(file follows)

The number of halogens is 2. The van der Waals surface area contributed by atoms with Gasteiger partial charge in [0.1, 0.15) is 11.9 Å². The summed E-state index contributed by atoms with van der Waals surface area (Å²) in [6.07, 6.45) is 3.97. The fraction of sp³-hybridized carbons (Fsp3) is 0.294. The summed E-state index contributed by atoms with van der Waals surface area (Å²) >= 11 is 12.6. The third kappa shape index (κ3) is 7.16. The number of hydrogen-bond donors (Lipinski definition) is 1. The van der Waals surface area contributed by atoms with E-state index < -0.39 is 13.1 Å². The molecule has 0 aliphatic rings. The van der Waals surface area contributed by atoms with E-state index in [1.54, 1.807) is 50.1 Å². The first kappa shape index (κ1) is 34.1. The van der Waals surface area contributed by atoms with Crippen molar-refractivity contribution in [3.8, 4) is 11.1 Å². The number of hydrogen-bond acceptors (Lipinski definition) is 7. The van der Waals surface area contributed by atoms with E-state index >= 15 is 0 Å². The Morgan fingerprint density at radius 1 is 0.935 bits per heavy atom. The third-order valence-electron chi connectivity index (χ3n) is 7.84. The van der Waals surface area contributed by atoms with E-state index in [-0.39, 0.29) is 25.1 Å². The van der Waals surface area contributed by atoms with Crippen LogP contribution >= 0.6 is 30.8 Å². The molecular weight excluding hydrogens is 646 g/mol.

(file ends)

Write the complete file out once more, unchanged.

The number of halogens is 2. The van der Waals surface area contributed by atoms with Gasteiger partial charge in [0.1, 0.15) is 11.9 Å². The summed E-state index contributed by atoms with van der Waals surface area (Å²) in [6.07, 6.45) is 3.97. The fraction of sp³-hybridized carbons (Fsp3) is 0.294. The summed E-state index contributed by atoms with van der Waals surface area (Å²) >= 11 is 12.6. The third kappa shape index (κ3) is 7.16. The number of hydrogen-bond donors (Lipinski definition) is 1. The van der Waals surface area contributed by atoms with E-state index < -0.39 is 13.1 Å². The molecule has 0 aliphatic rings. The van der Waals surface area contributed by atoms with E-state index in [1.54, 1.807) is 50.1 Å². The first kappa shape index (κ1) is 34.1. The van der Waals surface area contributed by atoms with Crippen molar-refractivity contribution in [3.8, 4) is 11.1 Å². The number of hydrogen-bond acceptors (Lipinski definition) is 7. The van der Waals surface area contributed by atoms with E-state index >= 15 is 0 Å². The Morgan fingerprint density at radius 1 is 0.935 bits per heavy atom. The third-order valence-electron chi connectivity index (χ3n) is 7.84. The van der Waals surface area contributed by atoms with E-state index in [-0.39, 0.29) is 25.1 Å². The van der Waals surface area contributed by atoms with Crippen LogP contribution >= 0.6 is 30.8 Å². The molecular weight excluding hydrogens is 646 g/mol.